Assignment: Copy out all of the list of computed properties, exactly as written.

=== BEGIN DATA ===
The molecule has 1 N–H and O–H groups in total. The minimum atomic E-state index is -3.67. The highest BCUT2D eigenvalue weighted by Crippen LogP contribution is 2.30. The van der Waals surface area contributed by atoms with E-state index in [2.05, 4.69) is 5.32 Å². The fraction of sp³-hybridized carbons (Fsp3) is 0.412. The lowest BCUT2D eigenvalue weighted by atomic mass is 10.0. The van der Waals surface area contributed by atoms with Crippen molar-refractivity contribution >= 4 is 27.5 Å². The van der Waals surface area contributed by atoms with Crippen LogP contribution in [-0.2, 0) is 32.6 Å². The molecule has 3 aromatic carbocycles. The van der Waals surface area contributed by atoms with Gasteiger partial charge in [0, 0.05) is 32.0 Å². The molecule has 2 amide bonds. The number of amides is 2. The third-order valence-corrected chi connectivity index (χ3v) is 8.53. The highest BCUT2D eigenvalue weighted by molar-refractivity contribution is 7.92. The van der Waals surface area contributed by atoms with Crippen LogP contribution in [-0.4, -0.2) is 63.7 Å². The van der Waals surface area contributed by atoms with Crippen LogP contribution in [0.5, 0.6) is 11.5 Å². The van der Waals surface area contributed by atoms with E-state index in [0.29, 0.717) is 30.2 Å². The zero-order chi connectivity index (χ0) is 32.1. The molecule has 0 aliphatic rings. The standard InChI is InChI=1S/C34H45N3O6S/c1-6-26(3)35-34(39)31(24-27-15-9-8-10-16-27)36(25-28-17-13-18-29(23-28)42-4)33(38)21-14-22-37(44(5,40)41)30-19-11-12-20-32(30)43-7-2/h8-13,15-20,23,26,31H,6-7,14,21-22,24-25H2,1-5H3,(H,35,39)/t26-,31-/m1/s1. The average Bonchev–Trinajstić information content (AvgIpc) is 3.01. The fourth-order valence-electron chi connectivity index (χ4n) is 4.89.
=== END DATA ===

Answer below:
The molecule has 1 N–H and O–H groups in total. The minimum atomic E-state index is -3.67. The highest BCUT2D eigenvalue weighted by Crippen LogP contribution is 2.30. The van der Waals surface area contributed by atoms with E-state index in [2.05, 4.69) is 5.32 Å². The fraction of sp³-hybridized carbons (Fsp3) is 0.412. The lowest BCUT2D eigenvalue weighted by atomic mass is 10.0. The van der Waals surface area contributed by atoms with Crippen molar-refractivity contribution >= 4 is 27.5 Å². The van der Waals surface area contributed by atoms with Crippen LogP contribution in [-0.2, 0) is 32.6 Å². The molecule has 3 aromatic carbocycles. The van der Waals surface area contributed by atoms with Gasteiger partial charge in [0, 0.05) is 32.0 Å². The molecule has 2 amide bonds. The number of amides is 2. The third-order valence-corrected chi connectivity index (χ3v) is 8.53. The highest BCUT2D eigenvalue weighted by molar-refractivity contribution is 7.92. The van der Waals surface area contributed by atoms with Crippen LogP contribution in [-0.4, -0.2) is 63.7 Å². The van der Waals surface area contributed by atoms with Crippen LogP contribution in [0.5, 0.6) is 11.5 Å². The van der Waals surface area contributed by atoms with E-state index in [0.29, 0.717) is 30.2 Å². The zero-order chi connectivity index (χ0) is 32.1. The molecule has 0 aliphatic rings. The standard InChI is InChI=1S/C34H45N3O6S/c1-6-26(3)35-34(39)31(24-27-15-9-8-10-16-27)36(25-28-17-13-18-29(23-28)42-4)33(38)21-14-22-37(44(5,40)41)30-19-11-12-20-32(30)43-7-2/h8-13,15-20,23,26,31H,6-7,14,21-22,24-25H2,1-5H3,(H,35,39)/t26-,31-/m1/s1. The average Bonchev–Trinajstić information content (AvgIpc) is 3.01. The fourth-order valence-electron chi connectivity index (χ4n) is 4.89.